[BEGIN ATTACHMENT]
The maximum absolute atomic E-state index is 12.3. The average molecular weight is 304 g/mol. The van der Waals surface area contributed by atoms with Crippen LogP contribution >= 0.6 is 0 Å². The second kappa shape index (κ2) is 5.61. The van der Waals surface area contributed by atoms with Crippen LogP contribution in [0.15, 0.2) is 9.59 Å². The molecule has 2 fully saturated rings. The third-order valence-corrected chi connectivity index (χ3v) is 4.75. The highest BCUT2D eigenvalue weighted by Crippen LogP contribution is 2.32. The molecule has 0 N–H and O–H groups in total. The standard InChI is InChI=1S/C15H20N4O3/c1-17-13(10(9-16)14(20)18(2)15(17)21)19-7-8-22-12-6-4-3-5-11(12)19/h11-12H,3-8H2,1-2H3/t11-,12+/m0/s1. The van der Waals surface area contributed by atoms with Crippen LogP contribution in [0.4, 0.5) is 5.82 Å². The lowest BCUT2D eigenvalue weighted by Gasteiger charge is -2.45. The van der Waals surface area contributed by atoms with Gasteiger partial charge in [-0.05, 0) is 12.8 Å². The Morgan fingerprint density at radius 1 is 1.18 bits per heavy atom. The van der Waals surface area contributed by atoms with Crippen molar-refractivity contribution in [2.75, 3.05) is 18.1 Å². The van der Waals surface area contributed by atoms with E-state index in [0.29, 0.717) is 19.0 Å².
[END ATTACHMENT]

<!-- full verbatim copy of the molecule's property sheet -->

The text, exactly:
The maximum absolute atomic E-state index is 12.3. The average molecular weight is 304 g/mol. The van der Waals surface area contributed by atoms with Crippen LogP contribution >= 0.6 is 0 Å². The second kappa shape index (κ2) is 5.61. The van der Waals surface area contributed by atoms with Crippen LogP contribution in [0.15, 0.2) is 9.59 Å². The molecule has 2 fully saturated rings. The third-order valence-corrected chi connectivity index (χ3v) is 4.75. The highest BCUT2D eigenvalue weighted by Crippen LogP contribution is 2.32. The molecule has 0 N–H and O–H groups in total. The standard InChI is InChI=1S/C15H20N4O3/c1-17-13(10(9-16)14(20)18(2)15(17)21)19-7-8-22-12-6-4-3-5-11(12)19/h11-12H,3-8H2,1-2H3/t11-,12+/m0/s1. The van der Waals surface area contributed by atoms with Crippen LogP contribution in [0.4, 0.5) is 5.82 Å². The lowest BCUT2D eigenvalue weighted by Gasteiger charge is -2.45. The van der Waals surface area contributed by atoms with Gasteiger partial charge in [-0.05, 0) is 12.8 Å². The Morgan fingerprint density at radius 1 is 1.18 bits per heavy atom. The van der Waals surface area contributed by atoms with Crippen molar-refractivity contribution in [2.75, 3.05) is 18.1 Å². The van der Waals surface area contributed by atoms with E-state index in [0.29, 0.717) is 19.0 Å².